WILL HAMILTON is the owner of Hamilton Associates, a consultancy which he set up five years ago. Born in Kent, his family moved to Bristol when he was one. He became a boarder at St Edward’s School, Oxford, followed by Kingston University where he earned a degree in business studies. He has lived in Henley for 22 years and has been a town councillor for the last eight, serving as deputy mayor in 2016/17. He is keen following of sport, especially rugby and rowing. He will take part in the London Marathon in April for the first time. His main love is the river and he owns a slipper launch on which he spends many happy hours with his partner Joanne Cope, who works for British Airways as senior cabin crew.
Describe your business
Hamilton Associates is an intermediary, helping clients to get the best from their communication partners. We advise on agency search and selection, negotiate remuneration and focus on optimising marketing relationships to achieve exceptional performance.
How many people does it employ?
I work alone but have many associated partnerships.
What did you do before you started this business?
When I was at university I had an intern scholarship at the University of North Carolina and subsequently took a masters degree in marketing. I became a graduate trainee at Asprey’s in New York and then a marketing executive for British Airways. Those two roles introduced me to the importance of managing brands. When I returned to Britain, I worked with some major marketing and advertising companies, becoming marketing director for McCann Erickson and Publicis.
When did you start your business?
What was your objective?
I wanted to use my experience to become an intermediary and have a better work/life balance.
Who or what influenced you?
It just felt right. I saw other pioneers setting up on their own and thought, “why not do the same?”
Do you have a mentor or role model?
I worked at Agency Assessments International for five years and Peter Cowie made a big impact on me. Every six months I meet with Murray Chick and Ian Armstrong who have become good mentors.
What would you do differently if you started again?
Looking back, I should have had more process. I didn’t really have a proper structure or business plan.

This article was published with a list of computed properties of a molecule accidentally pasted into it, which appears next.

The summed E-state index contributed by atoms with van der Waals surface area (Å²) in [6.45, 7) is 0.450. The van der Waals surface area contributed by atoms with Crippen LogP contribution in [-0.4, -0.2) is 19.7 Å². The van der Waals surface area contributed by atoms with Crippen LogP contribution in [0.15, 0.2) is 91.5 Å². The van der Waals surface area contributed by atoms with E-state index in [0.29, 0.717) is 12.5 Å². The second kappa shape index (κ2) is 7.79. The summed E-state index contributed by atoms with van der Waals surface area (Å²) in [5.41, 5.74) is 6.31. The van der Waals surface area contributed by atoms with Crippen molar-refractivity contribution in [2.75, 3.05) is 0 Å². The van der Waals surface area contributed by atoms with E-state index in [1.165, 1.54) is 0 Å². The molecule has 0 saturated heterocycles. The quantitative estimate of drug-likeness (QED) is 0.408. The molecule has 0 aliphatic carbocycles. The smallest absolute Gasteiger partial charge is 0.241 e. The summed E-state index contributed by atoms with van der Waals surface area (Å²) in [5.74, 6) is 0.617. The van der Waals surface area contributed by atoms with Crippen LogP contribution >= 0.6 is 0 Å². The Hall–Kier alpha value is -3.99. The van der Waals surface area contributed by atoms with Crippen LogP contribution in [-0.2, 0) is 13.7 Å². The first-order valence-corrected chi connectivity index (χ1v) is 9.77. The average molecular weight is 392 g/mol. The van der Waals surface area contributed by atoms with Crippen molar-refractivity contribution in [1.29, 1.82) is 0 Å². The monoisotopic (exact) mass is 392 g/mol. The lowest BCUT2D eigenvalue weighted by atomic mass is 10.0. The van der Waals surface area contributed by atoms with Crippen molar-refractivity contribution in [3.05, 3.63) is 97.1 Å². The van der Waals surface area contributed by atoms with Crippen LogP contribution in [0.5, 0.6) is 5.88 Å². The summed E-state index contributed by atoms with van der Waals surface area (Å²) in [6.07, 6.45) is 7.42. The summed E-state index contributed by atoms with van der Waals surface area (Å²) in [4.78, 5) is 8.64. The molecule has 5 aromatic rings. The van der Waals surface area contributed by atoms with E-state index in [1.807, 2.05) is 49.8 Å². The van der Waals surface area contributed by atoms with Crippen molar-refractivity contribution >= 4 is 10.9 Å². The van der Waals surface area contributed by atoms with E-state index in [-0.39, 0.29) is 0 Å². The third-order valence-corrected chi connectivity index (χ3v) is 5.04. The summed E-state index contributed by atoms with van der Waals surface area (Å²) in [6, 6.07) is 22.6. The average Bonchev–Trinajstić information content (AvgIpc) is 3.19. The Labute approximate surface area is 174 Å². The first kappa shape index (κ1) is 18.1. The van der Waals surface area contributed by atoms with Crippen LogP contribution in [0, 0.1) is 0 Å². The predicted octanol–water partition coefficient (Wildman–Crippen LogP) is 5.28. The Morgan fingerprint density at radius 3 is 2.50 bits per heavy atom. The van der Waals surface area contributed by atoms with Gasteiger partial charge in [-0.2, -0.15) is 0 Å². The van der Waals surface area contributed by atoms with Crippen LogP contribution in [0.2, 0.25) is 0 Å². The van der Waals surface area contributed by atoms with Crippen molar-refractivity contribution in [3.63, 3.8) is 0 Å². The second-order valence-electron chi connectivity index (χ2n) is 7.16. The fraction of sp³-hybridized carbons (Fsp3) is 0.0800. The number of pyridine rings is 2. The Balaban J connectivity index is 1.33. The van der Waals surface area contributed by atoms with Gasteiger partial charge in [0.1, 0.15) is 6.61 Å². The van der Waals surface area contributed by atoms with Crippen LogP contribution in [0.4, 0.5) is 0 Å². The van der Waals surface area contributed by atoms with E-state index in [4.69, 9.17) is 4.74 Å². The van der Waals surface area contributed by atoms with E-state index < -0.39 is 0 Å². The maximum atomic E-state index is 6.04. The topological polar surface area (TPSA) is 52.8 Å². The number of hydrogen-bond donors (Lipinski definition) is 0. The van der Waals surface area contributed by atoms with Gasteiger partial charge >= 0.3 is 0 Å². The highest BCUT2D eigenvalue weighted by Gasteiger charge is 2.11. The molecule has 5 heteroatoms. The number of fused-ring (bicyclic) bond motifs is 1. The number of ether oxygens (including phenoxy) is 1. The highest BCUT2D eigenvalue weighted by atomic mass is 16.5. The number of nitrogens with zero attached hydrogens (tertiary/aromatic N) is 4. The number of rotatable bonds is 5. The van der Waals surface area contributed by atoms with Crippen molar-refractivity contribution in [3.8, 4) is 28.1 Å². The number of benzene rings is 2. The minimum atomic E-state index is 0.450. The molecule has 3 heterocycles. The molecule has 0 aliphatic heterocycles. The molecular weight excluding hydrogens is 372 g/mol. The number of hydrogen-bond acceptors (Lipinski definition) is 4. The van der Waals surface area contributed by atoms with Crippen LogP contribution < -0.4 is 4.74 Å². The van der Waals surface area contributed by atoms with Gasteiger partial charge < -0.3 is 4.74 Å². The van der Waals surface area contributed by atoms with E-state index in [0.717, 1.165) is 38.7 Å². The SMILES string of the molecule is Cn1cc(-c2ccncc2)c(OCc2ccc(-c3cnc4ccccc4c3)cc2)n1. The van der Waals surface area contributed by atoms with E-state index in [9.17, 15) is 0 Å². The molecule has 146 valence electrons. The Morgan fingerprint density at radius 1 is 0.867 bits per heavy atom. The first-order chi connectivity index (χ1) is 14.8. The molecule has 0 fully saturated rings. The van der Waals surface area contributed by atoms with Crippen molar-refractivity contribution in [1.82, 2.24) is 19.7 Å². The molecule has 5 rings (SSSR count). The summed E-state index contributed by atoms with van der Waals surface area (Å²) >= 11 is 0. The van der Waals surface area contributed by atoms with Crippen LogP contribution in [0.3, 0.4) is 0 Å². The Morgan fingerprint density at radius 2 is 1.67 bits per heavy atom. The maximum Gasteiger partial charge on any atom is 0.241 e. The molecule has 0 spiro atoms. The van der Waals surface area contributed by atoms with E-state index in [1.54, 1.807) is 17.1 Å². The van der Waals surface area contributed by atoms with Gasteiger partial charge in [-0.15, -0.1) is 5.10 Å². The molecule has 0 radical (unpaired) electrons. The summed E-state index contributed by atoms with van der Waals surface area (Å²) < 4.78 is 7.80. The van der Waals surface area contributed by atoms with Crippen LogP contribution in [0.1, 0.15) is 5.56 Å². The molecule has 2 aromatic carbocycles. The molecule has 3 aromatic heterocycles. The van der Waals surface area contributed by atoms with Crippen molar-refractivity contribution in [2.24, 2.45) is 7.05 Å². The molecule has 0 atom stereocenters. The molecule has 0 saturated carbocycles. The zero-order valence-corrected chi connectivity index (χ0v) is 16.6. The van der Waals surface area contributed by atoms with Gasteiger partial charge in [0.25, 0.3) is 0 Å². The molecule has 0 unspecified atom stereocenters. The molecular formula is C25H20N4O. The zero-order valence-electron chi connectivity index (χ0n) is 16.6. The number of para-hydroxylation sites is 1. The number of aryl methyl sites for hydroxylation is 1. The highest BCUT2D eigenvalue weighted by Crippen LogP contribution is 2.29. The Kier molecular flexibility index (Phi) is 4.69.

How is your business doing?
It has been quite a tough year and achieving top line growth has been hard.
How do you market your business?
Referrals are a major source of new business. Networking is a vital part of my marketing strategy. I’m a regular at the Henley Business Partnership’s monthly 3FM meetings. I follow marketing directors who I’ve done work for when they change jobs — I reconnect.
What’s the best thing about running your own business?
I enjoy the flexibility and being able to do other things. It enables me to carry out my role as a councillor, which accounts for a good 10 hours of my time each week.
What’s the most challenging aspect?
Making it all fit together in terms of prioritising.
Where is your business headed?
We’re warmed up, so now is the time to ramp it up.
Do you have a five-year plan?
Yes. The advertising industry is changing rapidly and it’s currently a cacophony of chaos. It’s a challenge to help clients understand how to navigate through what’s happening. I’m optimistic that this will present us with some great opportunities.
What’s the most valuable thing you’ve learned?
The importance of listening to clients, having empathy and showing diplomacy as well as continually learning.
What would you advise someone starting a business?
Carefully think through why you are doing it. It’s extraordinary what you can achieve if you believe! Develop a network of people with experience and meet lots of different people. Don’t be afraid to say “I don’t know” in answer to a question.
What’s the biggest mistake you’ve made?
Expecting to win everything I’ve pitched for. I’m a sensitive soul but now accept that I won’t win every proposal.
How organised are you?
Reasonably. I can’t stand people who are late.
What’s the secret of your success?
Being good at networking and having the ability to work with different people and helping them succeed.
What three qualities are most important in business?
Ability. Having a positive attitude and being prepared to work hard.
How do you dress for work?
Business casual. Ties only come out for weddings, funerals and Henley Royal Regatta.
What can’t you do without every day?
Lunch at your desk or going out?
Generally on the run. I’m a grazer.
Do you continue to study?
Yes, I read lots of business books.
What else do you read?
Lots of council papers. The Henley Standard as soon as it comes out each week.
How are you planning for retirement?
Everyone in my age group is almost certainly going to work longer, probably until we are 70. Eventually I want to play more golf and spend more time on the river.